Thursday, February 04, 2010


As I've mentioned before, my old friend JC has a remarkable talent in selecting movies. If he thinks a movie looks good or interesting, it's a sure bet that it will turn out to be bad. If he thinks that a movie might be bad, it generally proves to be kind of interesting, or even, dare I say it, good. Over the years this dichotomy has gone far beyond being an amusing coincidence and become one of the immutable laws of the universe, like gravity, pi or Margaret Cho being unfunny.

So it was with some trepidation, at least on my part, that we approached the first of two Audrey Hepburn DVDs that he gave me for Christmas. He'd mentioned at the time that he'd thought we should perhaps watch some "good" cinema rather than our usual Cheap-Rubber-Monster-Versus-the-50-Foot-Bikini-Girls fare. After all, how can you go wrong with one of the 20th century's most celebrated actresses?

It seems that this question can be answered with one word: 'Bloodline'.

Based on a novel by Sidney Sheldon (a fact that should have most cinephiles recoiling like Ingrid Newkirk presented with a copy of 'Home Butchery for Beginners'), 'Bloodline' tells the story of Elizabeth Roffe, who finds herself heading a massive multinational corporation following the death of her industrialist father in a suspicious mountain-climbing accident. Her extended family, who are all members of the board, want her to sell up, but she decides to follow her father's wishes and maintain his empire. In the process, she finds that she's likely to have her own "accident" unless she can find out who among her extended family is a killer.

Meanwhile there's a subplot about some guy making snuff films. It bears no relation whatsoever to the rest of the story, but it does give the movie makers plenty of opportunity to show naked 70s girls slathering themselves with baby oil before a muscular bald man strangles them. And there you go; it makes no more sense here in print than it did in the movie.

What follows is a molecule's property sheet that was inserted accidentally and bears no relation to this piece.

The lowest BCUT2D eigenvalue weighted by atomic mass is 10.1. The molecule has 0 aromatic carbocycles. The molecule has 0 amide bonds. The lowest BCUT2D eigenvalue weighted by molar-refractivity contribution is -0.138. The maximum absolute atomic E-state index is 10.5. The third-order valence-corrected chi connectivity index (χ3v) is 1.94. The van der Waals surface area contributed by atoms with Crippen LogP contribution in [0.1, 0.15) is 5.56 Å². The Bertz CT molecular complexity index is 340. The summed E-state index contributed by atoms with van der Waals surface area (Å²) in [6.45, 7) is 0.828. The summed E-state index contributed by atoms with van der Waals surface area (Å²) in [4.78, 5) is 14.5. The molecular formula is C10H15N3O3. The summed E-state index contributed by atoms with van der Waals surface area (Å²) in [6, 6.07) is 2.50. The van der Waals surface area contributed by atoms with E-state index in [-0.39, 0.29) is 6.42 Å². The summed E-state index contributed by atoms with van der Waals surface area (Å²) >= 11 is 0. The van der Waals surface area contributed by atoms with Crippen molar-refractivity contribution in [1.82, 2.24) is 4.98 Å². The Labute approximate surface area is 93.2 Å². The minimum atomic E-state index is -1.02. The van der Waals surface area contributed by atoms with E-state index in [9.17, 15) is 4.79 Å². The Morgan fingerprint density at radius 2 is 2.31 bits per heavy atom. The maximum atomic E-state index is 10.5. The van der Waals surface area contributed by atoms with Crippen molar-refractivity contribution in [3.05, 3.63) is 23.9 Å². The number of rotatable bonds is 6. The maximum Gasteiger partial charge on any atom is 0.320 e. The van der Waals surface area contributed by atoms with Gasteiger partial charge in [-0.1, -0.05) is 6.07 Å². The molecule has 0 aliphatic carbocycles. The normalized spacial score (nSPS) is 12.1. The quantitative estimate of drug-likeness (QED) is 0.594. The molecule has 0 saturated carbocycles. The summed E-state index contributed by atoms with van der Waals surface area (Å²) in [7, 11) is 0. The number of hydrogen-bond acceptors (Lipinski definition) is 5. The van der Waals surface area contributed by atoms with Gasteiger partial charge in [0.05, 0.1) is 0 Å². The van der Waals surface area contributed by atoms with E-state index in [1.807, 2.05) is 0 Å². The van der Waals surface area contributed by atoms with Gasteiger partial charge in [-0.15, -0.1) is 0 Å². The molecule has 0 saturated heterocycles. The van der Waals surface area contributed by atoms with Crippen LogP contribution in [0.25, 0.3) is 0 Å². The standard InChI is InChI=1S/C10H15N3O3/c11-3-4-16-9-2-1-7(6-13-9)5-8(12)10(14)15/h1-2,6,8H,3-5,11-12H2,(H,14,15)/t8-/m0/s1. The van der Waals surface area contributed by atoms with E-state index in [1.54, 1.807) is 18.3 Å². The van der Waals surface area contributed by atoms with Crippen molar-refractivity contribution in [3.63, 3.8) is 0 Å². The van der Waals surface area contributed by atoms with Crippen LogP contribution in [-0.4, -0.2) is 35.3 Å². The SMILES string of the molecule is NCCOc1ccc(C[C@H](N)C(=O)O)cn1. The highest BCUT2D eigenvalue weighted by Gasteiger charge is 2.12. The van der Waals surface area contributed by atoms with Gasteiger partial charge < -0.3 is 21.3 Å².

'Bloodline' had a lot of money spent on it, from Audrey Hepburn's lavish Givenchy wardrobe to the hire of helicopters, Ferraris and French chateaus. And yet, as I noted about twenty minutes in, "They've spent a hell of a lot of money just to show nothing happening." Then about fifteen minutes later, after we'd leapt from a villa in Sardinia to an office in Zurich to an English country house all in the space of less than 90 seconds, I was moved to exclaim, "Sweet merciful crap, it's like this entire movie is being conducted in shorthand!"

I was convinced that 'Bloodline' was actually a much longer miniseries that had been edited down to movie length. That would explain the scenes that lasted for two lines of dialogue, the ambitious sets that were only used for thirty seconds of screen time, and the presence of old troupers like James Mason and Omar Sharif who were still a little too upmarket for guest appearances on 'The Love Boat'. After all, miniseries based on sprawling airport novels were a staple of the late 70s and early 80s, when Danielle Steele and Barbara Taylor Bradford were at their gaudy peak.

But no. Apparently there was a lot of footage removed from the theatrical cut of 'Bloodline', but there's no mention on or other sources of it being intended for miniseriesdom. Much of the edited footage appears to have been even more gratuitous dead boobie scenes, suggesting that the film was originally to have been a bizarre mashing together of feminised lifestyle porn and masculinised actual porn. However the bulk of the deceased naked chick ogling was removed so that the film could attain an R rating, rather than an X rating, in the United States.

So what was a classy dame like Audrey Hepburn doing in this bloated piece of euro-trash, riddled with soft core porn like a sideboard infested with borers? It seems that she was coming out of a difficult divorce, and, in her low state, was vulnerable to the flattery of director Terence Young. Never mind that she was more than twice the age of Sidney Sheldon's original heroine, and miscast for a role which really called for a flashy young starlet rather than an elegant and poised veteran. She was shoehorned into this aimless, convoluted movie to give it some undeserved credibility. Unfortunately rather than giving the movie credibility, she had hers smothered.

Hello, I'm Audrey Hepburn, and I'm too old for this crap.

At least JC's singular ability with movie choices remains unbroken.


Anonymous maxK said...

Oh, howhowhow to Get on the Blandwagon? !

You are one of the cleverest, funniest (and, let's face it...just plain oddest) Bloggists on the Internet!

My whole family (even the 6 year old) reads your Blog regularly and it is Laugh Out Loud Funny. Well, mostly. Stunned was hilarious!

How do we receive your Blog via email?

Where's that button that says "subscribe?"


I will link your funniness to Murchison-Hume if you ever get your button sorted, Mister.

Best Regards,

M. Kater

9:58 AM  

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